Cooperation between the Vasomotor Autonomic System (VAS) and the Adrenals (HPA axis) is important in chronic inflammatory diseases to efficiently down regulate inflammation in the body. Research of classical stress systems, such as the hypothalamus–pituitary–adrenal (HPA) axis and the sympathetic and parasympathetic nervous systems (SNS and PNS), is disappointing as findings are often contradicting each other, and counterintuitive, as for example, the finding of low HPA axis activity in chronically stressed and traumatized individuals. This is the basis for the meme of “Adrenal Fatigue”.
If you have chronic inflammation; the chances of Adrenal Supplements working is not good.
DHEA is converting into pro-inflammatory Etiocholanolone
Adrenal testing is popular with many Doctors. Low DHEA is often reported in the results. Complete hormone testing is rarely if ever done. When Complete Hormone testing are used. It become apparent that the low DHEA is due to its conversion into the inflammatory hormone Etiocholanolone. The hot flashes women experience may be due to Etiocholanolone surges. It is NOT a DHEA deficiency.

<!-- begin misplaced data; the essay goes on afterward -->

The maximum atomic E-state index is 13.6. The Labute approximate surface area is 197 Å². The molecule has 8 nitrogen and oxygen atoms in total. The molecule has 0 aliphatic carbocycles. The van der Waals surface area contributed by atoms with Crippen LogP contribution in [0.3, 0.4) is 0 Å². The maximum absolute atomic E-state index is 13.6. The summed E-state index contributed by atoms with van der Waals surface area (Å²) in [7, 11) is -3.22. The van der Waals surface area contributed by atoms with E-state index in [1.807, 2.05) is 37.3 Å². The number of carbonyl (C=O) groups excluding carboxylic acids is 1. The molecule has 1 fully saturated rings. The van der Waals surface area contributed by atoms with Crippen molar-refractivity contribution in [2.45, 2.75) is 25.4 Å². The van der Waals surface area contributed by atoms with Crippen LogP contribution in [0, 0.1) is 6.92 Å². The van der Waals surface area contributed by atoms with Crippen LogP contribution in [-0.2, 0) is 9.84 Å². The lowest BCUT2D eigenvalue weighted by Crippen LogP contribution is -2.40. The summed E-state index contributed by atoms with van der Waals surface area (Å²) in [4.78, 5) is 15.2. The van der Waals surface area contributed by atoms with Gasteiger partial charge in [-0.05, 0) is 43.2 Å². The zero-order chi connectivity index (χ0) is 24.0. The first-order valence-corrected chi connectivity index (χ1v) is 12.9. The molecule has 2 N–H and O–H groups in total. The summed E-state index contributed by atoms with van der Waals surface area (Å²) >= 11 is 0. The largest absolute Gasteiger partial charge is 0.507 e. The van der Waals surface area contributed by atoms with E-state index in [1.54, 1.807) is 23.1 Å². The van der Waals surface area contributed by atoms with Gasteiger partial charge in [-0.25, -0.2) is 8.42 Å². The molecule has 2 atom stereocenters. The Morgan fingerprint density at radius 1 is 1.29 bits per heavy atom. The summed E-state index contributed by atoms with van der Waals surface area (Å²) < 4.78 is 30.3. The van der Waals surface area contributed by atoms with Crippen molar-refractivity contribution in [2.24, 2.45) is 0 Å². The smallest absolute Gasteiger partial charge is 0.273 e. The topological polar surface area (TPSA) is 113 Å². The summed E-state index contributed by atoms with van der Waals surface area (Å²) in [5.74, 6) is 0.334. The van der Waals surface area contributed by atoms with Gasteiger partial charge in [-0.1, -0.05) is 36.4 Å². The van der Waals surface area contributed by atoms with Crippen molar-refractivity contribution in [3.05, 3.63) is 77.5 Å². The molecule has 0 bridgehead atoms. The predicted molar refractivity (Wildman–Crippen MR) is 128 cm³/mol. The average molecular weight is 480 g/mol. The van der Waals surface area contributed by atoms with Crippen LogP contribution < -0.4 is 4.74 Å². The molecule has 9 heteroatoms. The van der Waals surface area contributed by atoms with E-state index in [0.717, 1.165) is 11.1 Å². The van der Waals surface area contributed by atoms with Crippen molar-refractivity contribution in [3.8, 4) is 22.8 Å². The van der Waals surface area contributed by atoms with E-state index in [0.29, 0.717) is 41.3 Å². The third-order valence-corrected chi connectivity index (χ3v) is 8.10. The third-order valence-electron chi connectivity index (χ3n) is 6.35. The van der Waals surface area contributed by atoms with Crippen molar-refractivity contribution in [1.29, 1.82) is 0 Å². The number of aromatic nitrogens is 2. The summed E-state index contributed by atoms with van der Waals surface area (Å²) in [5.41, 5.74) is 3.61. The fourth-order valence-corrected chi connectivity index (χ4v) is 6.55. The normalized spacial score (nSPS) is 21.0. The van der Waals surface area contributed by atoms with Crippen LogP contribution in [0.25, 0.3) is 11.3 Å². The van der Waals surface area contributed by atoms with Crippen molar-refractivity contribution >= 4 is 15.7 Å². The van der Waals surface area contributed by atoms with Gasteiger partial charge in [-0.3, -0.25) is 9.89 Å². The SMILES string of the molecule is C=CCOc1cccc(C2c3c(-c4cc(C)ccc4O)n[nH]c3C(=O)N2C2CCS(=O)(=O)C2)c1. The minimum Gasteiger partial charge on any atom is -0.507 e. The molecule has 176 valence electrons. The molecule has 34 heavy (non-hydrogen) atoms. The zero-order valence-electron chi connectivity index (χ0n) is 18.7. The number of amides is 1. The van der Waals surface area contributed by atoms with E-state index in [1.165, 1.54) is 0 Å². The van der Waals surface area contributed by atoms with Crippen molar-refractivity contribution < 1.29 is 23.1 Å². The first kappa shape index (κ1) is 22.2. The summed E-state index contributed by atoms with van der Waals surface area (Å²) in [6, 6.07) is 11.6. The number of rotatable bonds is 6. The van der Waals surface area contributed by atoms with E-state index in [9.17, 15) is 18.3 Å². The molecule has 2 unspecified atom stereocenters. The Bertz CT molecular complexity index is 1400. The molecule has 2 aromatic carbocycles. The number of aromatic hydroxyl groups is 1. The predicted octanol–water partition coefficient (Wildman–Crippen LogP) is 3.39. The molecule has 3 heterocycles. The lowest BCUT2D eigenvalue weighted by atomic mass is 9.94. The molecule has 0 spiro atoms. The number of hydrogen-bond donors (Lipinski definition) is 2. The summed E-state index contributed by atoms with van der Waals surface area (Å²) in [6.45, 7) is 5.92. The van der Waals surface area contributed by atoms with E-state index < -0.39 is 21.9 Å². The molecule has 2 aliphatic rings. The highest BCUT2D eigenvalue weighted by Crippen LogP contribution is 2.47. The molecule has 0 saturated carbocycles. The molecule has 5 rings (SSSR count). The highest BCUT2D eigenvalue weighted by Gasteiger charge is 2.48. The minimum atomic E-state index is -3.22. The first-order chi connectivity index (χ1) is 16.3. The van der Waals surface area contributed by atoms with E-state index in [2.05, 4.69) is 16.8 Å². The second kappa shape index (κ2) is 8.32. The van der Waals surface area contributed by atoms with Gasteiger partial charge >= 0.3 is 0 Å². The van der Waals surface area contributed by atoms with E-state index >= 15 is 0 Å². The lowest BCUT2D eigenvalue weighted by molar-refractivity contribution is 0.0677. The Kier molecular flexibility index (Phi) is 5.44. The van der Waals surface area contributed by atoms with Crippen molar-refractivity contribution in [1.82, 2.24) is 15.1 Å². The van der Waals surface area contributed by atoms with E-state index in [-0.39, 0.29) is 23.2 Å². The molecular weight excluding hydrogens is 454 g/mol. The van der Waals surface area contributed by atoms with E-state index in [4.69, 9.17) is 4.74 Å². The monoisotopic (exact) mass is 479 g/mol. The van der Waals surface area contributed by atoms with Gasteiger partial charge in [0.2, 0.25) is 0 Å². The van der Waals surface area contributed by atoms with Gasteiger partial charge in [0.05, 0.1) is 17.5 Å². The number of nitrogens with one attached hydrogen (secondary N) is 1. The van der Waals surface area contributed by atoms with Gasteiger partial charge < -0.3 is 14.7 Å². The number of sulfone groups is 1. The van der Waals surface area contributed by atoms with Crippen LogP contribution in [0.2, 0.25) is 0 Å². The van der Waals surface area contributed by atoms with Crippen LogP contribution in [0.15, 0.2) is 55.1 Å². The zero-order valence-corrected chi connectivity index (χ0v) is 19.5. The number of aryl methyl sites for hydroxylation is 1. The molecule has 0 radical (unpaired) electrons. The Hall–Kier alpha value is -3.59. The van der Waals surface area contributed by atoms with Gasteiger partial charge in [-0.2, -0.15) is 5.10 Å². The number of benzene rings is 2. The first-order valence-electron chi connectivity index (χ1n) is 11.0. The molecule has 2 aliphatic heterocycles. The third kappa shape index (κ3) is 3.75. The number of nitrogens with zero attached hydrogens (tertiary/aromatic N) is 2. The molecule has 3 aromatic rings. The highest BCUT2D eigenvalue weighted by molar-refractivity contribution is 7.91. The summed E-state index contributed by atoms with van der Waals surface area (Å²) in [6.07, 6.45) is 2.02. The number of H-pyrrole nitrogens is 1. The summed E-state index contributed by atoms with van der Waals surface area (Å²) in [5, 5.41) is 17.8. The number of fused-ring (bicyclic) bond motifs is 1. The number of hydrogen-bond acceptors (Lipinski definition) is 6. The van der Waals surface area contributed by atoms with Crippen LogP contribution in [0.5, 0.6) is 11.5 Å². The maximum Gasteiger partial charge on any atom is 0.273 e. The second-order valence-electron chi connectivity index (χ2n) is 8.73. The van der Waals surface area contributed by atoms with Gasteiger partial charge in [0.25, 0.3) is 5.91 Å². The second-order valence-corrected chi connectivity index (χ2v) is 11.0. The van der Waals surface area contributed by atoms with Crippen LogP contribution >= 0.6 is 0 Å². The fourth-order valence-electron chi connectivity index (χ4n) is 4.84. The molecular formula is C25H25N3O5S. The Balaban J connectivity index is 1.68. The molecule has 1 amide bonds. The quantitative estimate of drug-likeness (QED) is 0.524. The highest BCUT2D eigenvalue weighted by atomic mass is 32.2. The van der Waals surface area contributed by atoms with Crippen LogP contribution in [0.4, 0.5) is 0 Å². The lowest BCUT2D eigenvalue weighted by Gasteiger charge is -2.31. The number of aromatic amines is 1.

Etiocholanolone is produced from androstenedione. It causes fever, short term hot flashes, immune stimulation and increased white blood cells. Excessive DHEA supplementation may be the cause of high etiocholanolone levels.
The Vasomotor Autonomic System (VAS) axis and the hypothalamic-pituitary-adrenal (HPA) axis are stimulated in parallel in response to stress factors under healthy conditions. This physiological synergism of the axes stimulated by the hormone Etiocholanolone aims at optimizing immune responses. With inflammatory diseases, one would expect that TNF or IL-6 (TH17) stimulates the hypothalamus, which activates the Vasomotor Autonomic System (VAS) axis and the hypothalamic-pituitary-adrenal (HPA) axis in a parallel fashion.